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What Elements Must be Satisfied to Win a UDRP Proceeding?

By Eric Misterovich

A UDRP Proceeding, or what is commonly called a “domain dispute,” is an administrative proceeding to stop someone from using a particular domain name. We explained the background of these proceedings here.

UDRP’s Three-Part Test

But a common question is: what elements go into winning a domain dispute? Here are the three elements to any domain dispute claim:

  • Is the respondent’s domain name identical or confusingly similar to a trademark or service mark in which the complainant has rights?
  • Does the respondent have any rights or legitimate interests in the domain name?
  • Did the respondent register and use the domain in bad faith?

While the questions may sound straightforward, they can become incredibly complex when applied to a specific fact pattern. To read more about defending a domain dispute, click here.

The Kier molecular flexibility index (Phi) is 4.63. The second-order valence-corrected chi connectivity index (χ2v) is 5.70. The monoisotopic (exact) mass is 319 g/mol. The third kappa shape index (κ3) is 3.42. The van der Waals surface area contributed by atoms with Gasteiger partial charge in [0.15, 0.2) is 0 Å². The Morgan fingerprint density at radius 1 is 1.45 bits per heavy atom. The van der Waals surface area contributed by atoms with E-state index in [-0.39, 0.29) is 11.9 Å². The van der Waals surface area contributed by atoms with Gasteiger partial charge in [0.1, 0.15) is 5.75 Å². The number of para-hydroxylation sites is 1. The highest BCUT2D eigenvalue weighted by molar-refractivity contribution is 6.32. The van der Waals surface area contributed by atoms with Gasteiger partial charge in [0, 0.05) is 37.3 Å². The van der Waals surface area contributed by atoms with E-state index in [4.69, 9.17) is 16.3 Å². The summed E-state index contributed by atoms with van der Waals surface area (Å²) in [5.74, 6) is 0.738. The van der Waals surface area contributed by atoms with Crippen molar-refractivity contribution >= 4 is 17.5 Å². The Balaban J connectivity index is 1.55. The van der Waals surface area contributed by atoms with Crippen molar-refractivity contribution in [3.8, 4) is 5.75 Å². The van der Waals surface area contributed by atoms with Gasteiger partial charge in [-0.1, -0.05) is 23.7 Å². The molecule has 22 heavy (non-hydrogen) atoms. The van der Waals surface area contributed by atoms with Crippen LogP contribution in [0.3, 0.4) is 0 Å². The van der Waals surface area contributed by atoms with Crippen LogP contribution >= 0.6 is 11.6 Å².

Establishing the Prima Facie Case

The Plaintiff (or Complainant) in a domain dispute carries the burden to establish what is called the “prima facie” case. This means the Complainant is required to plead facts that satisfy all three elements above.

Once this is established, the Defendant (or Respondent) has the burden to rebut the Complainant’s claims by attacking the three elements above and showing the domain name at issue is not confusingly similar, that it does have a legitimate interest, and that it did not use the domain in bad faith.

The specific method in which a respondent attacks a claim varies depending on the facts. But if you are filing or defending a domain dispute, you should consult with your attorney or the Internet attorneys at Revision Legal. We handle domain disputes from both sides on a regular basis and can assist in your domain dispute today.

To contact Revision Legal, simply complete the form on this page or call 855-473-8474.


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